Orthopaedic Technologies & Biomechanics Lab
Director: Prof. Joshua W Giles
Kaur, A., Studders, C., Haugan, D., Saliken, D.J., Giles, J.W. (Sept 2022) Treating posteriorly eroded glenoids with augmented baseplate or bony increased-offset reverse shoulder arthroplasty: a finite element comparison. Seminars in Arthroplasty: JSES.
Aminov, O., Regan, W., Giles, J.W., Simon, M.J.K., Hodgson, A.J. (Oct 2021) Targeting repeatability of a less obtrusive surgical navigation procedure for total shoulder arthroplasty. Int J Comp Assisted Radiology and Surgery. 17:283–293.
Giles, J.W., Broden, C., Tempelaere, C., Emery, R.J.H., Rodriguez y Baena, F. (May 2021) Development and ex-vivo assessment of a novel patient specific guide and instrumentation system for minimally invasive total shoulder arthroplasty. PLOS ONE. 16(5):e0251880.
WHO WE ARE
We are an interdisciplinary engineering research group that closely collaborates with medical professionals. While we have a diverse set of backgrounds including mechanical, biomedical, electrical, and software engineering, and an equally diverse portfolio of projects ranging from computational analysis of shoulder implant mechanics to medical device design, we are all passionate about orthopaedic biomechanics and share a common goal of improving patient care and surgical outcomes.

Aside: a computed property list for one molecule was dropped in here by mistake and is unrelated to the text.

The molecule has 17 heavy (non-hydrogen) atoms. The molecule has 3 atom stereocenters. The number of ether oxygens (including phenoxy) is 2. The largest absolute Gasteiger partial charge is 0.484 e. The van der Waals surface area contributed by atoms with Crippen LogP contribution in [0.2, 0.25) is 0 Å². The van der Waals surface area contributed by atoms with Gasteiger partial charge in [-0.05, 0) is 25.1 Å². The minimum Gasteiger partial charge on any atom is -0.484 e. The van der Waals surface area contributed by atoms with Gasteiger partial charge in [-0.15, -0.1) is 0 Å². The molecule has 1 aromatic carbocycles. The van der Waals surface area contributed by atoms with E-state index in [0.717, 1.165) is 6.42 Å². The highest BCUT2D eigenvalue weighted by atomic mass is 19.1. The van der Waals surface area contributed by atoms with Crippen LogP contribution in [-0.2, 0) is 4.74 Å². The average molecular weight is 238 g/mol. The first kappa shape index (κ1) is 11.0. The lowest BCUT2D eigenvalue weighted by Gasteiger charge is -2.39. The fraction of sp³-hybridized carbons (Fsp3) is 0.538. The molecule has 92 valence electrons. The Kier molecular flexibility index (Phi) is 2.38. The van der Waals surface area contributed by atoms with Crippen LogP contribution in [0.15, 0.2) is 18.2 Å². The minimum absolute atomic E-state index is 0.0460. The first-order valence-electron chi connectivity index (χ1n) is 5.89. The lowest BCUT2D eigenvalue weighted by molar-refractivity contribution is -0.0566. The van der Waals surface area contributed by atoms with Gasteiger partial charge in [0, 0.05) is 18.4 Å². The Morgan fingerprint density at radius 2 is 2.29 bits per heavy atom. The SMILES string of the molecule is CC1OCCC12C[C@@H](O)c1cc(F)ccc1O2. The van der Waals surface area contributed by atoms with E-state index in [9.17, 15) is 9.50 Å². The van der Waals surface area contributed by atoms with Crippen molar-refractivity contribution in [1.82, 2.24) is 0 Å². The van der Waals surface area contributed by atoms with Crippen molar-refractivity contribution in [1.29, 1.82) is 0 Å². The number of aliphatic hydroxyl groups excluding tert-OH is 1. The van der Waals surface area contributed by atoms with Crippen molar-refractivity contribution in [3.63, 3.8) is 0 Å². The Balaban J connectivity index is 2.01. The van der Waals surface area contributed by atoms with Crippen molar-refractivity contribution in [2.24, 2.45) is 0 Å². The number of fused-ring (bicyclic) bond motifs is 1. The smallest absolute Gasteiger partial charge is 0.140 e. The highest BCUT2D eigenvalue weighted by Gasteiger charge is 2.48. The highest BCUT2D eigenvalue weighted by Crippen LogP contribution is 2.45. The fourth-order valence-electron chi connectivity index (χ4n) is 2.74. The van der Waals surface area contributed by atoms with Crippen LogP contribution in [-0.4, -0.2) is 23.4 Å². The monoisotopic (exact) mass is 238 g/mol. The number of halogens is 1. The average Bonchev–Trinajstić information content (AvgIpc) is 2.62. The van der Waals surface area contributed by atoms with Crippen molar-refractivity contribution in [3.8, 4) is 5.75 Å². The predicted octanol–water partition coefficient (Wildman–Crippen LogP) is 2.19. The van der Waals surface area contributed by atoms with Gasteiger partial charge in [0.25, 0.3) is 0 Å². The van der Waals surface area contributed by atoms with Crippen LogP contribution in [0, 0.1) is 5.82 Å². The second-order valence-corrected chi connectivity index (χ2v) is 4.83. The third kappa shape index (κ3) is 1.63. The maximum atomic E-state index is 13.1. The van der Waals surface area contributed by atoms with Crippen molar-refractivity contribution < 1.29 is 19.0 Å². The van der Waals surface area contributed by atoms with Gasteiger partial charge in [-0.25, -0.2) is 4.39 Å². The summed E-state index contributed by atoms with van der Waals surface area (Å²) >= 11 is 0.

WHERE WE ARE
The OT&B lab is located on The University of Victoria campus situated in Victoria, British Columbia. Not only is Victoria home to a leading Canadian research & educational institution, it's also a hub for outdoor activities like rock climbing, hiking, and kayaking, among many other things, and boasts the best weather in Canada.
WHAT WE DO
The OT&B lab has two main goals: shed new light on foundational principles in orthopaedic biomechanics and apply this knowledge to developing novel medical technologies for clinician training, quantitative patient assessment, and improving surgical planning through the use of patient-specific functional & biomechanical modelling data.
HOW WE DO IT
We take a multifaceted approach to studying orthopaedic biomechanics, utilizing both in-vitro and in-silico techniques. Experimental testing ranges from basic benchtop experiments to developing instrumented mechatronic systems to replicate in-vivo joint motion. Avenues of computational research include extensive finite element analysis, development of statistical shape models, and musculoskeletal modelling.